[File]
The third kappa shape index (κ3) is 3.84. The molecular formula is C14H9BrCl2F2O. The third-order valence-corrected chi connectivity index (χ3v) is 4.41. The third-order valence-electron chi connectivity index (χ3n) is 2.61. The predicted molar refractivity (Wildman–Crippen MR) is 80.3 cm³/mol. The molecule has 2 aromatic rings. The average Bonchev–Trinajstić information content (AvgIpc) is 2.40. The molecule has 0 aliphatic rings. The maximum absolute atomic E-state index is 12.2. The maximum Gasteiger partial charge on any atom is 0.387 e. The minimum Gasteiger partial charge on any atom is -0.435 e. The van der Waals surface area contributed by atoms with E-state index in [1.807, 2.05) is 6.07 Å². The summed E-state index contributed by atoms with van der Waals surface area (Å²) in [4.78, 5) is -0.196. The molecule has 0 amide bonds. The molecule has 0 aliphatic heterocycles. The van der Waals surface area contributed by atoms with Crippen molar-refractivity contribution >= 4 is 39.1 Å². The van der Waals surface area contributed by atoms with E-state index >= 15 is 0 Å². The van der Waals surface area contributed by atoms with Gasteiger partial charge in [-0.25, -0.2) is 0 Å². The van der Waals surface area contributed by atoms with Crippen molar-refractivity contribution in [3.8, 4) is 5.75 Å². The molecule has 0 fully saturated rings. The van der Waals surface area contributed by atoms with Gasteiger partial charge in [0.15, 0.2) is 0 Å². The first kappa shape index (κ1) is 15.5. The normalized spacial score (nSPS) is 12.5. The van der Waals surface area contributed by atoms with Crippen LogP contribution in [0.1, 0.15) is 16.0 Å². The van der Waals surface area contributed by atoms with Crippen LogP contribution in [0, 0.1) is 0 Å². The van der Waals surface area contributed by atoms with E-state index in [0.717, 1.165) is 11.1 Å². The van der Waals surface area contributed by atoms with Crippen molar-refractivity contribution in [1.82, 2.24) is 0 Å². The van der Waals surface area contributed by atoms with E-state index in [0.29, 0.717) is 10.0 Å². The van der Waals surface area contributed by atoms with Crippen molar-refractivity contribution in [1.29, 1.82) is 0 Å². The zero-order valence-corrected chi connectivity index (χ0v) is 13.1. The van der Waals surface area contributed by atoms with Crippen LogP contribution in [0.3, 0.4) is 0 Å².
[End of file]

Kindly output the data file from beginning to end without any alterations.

The third kappa shape index (κ3) is 3.84. The molecular formula is C14H9BrCl2F2O. The third-order valence-corrected chi connectivity index (χ3v) is 4.41. The third-order valence-electron chi connectivity index (χ3n) is 2.61. The predicted molar refractivity (Wildman–Crippen MR) is 80.3 cm³/mol. The molecule has 2 aromatic rings. The average Bonchev–Trinajstić information content (AvgIpc) is 2.40. The molecule has 0 aliphatic rings. The maximum absolute atomic E-state index is 12.2. The maximum Gasteiger partial charge on any atom is 0.387 e. The minimum Gasteiger partial charge on any atom is -0.435 e. The van der Waals surface area contributed by atoms with E-state index in [1.807, 2.05) is 6.07 Å². The summed E-state index contributed by atoms with van der Waals surface area (Å²) in [4.78, 5) is -0.196. The molecule has 0 amide bonds. The molecule has 0 aliphatic heterocycles. The van der Waals surface area contributed by atoms with Crippen molar-refractivity contribution >= 4 is 39.1 Å². The van der Waals surface area contributed by atoms with E-state index >= 15 is 0 Å². The van der Waals surface area contributed by atoms with Gasteiger partial charge in [-0.25, -0.2) is 0 Å². The van der Waals surface area contributed by atoms with Crippen molar-refractivity contribution in [3.8, 4) is 5.75 Å². The molecule has 0 fully saturated rings. The van der Waals surface area contributed by atoms with Gasteiger partial charge in [0.15, 0.2) is 0 Å². The first kappa shape index (κ1) is 15.5. The normalized spacial score (nSPS) is 12.5. The van der Waals surface area contributed by atoms with Crippen LogP contribution in [0.1, 0.15) is 16.0 Å². The van der Waals surface area contributed by atoms with Crippen LogP contribution in [0, 0.1) is 0 Å². The van der Waals surface area contributed by atoms with E-state index in [0.717, 1.165) is 11.1 Å². The van der Waals surface area contributed by atoms with Crippen molar-refractivity contribution in [1.82, 2.24) is 0 Å². The van der Waals surface area contributed by atoms with E-state index in [0.29, 0.717) is 10.0 Å². The van der Waals surface area contributed by atoms with Crippen molar-refractivity contribution in [1.29, 1.82) is 0 Å². The zero-order valence-corrected chi connectivity index (χ0v) is 13.1. The van der Waals surface area contributed by atoms with Crippen LogP contribution in [0.3, 0.4) is 0 Å².